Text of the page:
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The Creative Culture of Parks: Moving from Pop-ups to Permanent

Can pop-up parks and public space projects trigger investment in new public parks?  Is there a role for community-generated projects in the formal planning process?

ccop2The Miami Foundation is working to find out with its Miami Public Space Challenge, now going into its fifth year.  The Public Space Challenge uncovers the best ideas for creating, improving and activating parks, plazas, and local gathering places. Since 2013 more than 1,432 project submissions have been made and $870,000 awarded for 70 projects.  Continue reading

Greater and Greener: A Victory Lap in San Francisco’s Parks

GGPost1It was a kind of Bay Area parks ‘lovefest’ that evoked images of another set of park lovers from the 1960s. But this time the peace loving vibe was coming from civic leaders and park professionals attending  City Parks Alliance’s international urban parks conference, Greater and Greener: Innovative Parks, Vibrant Cities, a few weeks ago in sunny San Francisco – a city with more public open space than any metro area in the country.

One thousand global park leaders, city planning and design professionals, and urban park advocates from more than 200 cities and 17 countries shared stories, photographs, lessons, data and some good humor about how parks change and enhance our urban quality of life.

GGPost2The diversity of participants made for a vibrant and robust conversation about parks and their link to just about everything in our lives that has value – health, recreation, learning, clean water, play, education, economic development, social cohesion, urban resilience, and on and on. By making parks broadly relevant, the conference attracted and engaged leaders from health, science, technology, and other fields to collectively re-imagine parks in a new context of economic, environmental and social opportunities.

In addition to the 150 speakers leading workshop sessions inside classrooms, the conference also offered more than 80 expert-led tours of parks, mobile workshops and special events that featured San Francisco’s beautifully groomed parks and community facilities. Continue reading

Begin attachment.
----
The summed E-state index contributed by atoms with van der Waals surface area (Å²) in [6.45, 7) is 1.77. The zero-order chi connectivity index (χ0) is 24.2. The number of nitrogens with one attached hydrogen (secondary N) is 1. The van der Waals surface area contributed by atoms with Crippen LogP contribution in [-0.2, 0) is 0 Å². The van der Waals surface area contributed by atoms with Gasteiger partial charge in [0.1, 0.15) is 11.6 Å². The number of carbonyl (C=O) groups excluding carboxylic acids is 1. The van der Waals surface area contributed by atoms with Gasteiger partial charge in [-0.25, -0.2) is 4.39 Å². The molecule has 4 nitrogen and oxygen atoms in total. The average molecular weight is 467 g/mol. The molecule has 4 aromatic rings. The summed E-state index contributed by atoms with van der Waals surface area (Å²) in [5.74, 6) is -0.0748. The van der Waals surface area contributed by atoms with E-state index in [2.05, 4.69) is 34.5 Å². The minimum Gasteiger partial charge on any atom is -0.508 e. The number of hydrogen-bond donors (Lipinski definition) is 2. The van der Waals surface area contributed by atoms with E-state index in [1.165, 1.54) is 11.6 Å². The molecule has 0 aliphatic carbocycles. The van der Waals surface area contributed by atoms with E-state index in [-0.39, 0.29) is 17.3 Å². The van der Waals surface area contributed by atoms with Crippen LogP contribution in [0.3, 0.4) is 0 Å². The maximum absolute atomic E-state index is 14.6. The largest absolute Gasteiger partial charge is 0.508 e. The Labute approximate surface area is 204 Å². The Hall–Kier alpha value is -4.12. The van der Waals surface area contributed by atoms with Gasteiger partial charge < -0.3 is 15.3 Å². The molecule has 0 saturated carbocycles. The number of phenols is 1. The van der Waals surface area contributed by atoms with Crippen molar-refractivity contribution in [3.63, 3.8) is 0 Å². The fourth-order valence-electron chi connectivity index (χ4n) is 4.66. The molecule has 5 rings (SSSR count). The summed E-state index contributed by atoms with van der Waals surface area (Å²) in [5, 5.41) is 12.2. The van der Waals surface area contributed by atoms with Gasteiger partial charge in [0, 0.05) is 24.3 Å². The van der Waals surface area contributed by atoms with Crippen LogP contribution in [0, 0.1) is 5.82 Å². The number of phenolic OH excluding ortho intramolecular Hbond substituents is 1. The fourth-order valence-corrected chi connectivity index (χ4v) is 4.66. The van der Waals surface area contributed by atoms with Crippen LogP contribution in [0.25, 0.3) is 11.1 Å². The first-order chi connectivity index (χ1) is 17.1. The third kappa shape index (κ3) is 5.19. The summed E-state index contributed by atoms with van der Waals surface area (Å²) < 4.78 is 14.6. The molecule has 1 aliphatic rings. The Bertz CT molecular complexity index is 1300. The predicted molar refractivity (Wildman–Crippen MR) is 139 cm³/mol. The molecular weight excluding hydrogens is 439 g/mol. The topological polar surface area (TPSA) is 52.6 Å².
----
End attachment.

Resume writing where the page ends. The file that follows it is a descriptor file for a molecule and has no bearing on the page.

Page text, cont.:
City Park Conservancies: A Treasure Trove of New Knowledge

Peter Harnik at The Trust for Public Land has once again added to the foundation of knowledge about city parks with a new report issued by the Center for City Park Excellence. Public Spaces/Private Money: The Triumphs and Pitfalls of Urban Park Conservancies is a report by Harnik and Abby Martin that looks at 41 organizations from around the nation that are partnering with public agencies to plan, design, operate and manage city parks.

Starting with the ‘roots’ of the conservancy movement in New York and San Francisco, the report provides a good overview and much data about the growing number of park conservancies. Most conversations about the history of park conservancies start with the formation of the Central Park Conservancy in 1980 but Harnik and Martin’s report enlightens the discussion with what was happening on the west coast with the creation of the Golden Gate National Park Conservancy at roughly the same time in 1981.  Continue reading

Toward a Useful Teaching Strategy: City Park Partnerships

Last month the City Parks Alliance (CPA) held a pilot workshop in a concerted effort to develop a teaching strategy for helping park professionals learn and understand partnerships and collaboration.  More than twenty participants attended the day-long event held at Augustus Hawkins Natural Park in Los Angeles, supported by the S.D. Bechtel, Jr. Foundation and hosted by the Los Angeles Parks Foundation.

(L t R): Jackie Carrera, Gordon Robertson, and Dale Larsen

(L to R): Jackie Carrera, Gordon Robertson, and Dale Larsen

I had the privilege of facilitating the discussion and was supported by City Parks Alliance staffers, Executive Director Catherine Nagel and Outreach & Program Manager Angie Horn, as well as a team of three experienced urban park professionals: Jackie Carrera, a recent transplant to Los Angeles after 21 years as CEO for Parks and People in Baltimore; Gordon Robertson, Director of Planning and Design for Denver Parks and Recreation; and Dale Larsen, Professor of Practice & Honors Faculty at Arizona State University and former Director of Parks & Recreation in Phoenix.  Collectively they represented more than 100 years of experience in city park partnerships!